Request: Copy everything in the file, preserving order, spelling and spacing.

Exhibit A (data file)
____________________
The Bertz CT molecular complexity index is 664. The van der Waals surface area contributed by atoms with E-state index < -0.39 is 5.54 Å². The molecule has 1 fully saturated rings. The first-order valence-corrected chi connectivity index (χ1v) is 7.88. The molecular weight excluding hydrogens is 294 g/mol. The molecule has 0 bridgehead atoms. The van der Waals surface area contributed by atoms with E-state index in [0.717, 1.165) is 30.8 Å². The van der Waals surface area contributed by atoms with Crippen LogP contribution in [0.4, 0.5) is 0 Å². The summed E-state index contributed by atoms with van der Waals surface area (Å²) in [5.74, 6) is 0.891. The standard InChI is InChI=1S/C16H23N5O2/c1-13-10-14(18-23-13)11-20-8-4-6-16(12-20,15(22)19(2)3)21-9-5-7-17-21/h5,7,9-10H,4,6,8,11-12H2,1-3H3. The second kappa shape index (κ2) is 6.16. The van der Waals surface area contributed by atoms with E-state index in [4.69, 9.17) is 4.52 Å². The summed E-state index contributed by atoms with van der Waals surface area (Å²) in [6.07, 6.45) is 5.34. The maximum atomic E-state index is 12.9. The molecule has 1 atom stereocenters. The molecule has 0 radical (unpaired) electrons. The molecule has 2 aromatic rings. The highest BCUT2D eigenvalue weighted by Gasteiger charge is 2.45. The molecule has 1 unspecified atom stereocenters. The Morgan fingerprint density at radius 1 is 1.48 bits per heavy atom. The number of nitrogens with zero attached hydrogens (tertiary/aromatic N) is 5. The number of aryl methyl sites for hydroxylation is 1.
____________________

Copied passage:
The Bertz CT molecular complexity index is 664. The van der Waals surface area contributed by atoms with E-state index < -0.39 is 5.54 Å². The molecule has 1 fully saturated rings. The first-order valence-corrected chi connectivity index (χ1v) is 7.88. The molecular weight excluding hydrogens is 294 g/mol. The molecule has 0 bridgehead atoms. The van der Waals surface area contributed by atoms with E-state index in [0.717, 1.165) is 30.8 Å². The van der Waals surface area contributed by atoms with Crippen LogP contribution in [0.4, 0.5) is 0 Å². The summed E-state index contributed by atoms with van der Waals surface area (Å²) in [5.74, 6) is 0.891. The standard InChI is InChI=1S/C16H23N5O2/c1-13-10-14(18-23-13)11-20-8-4-6-16(12-20,15(22)19(2)3)21-9-5-7-17-21/h5,7,9-10H,4,6,8,11-12H2,1-3H3. The second kappa shape index (κ2) is 6.16. The van der Waals surface area contributed by atoms with E-state index in [4.69, 9.17) is 4.52 Å². The summed E-state index contributed by atoms with van der Waals surface area (Å²) in [6.07, 6.45) is 5.34. The maximum atomic E-state index is 12.9. The molecule has 1 atom stereocenters. The molecule has 0 radical (unpaired) electrons. The molecule has 2 aromatic rings. The highest BCUT2D eigenvalue weighted by Gasteiger charge is 2.45. The molecule has 1 unspecified atom stereocenters. The Morgan fingerprint density at radius 1 is 1.48 bits per heavy atom. The number of nitrogens with zero attached hydrogens (tertiary/aromatic N) is 5. The number of aryl methyl sites for hydroxylation is 1.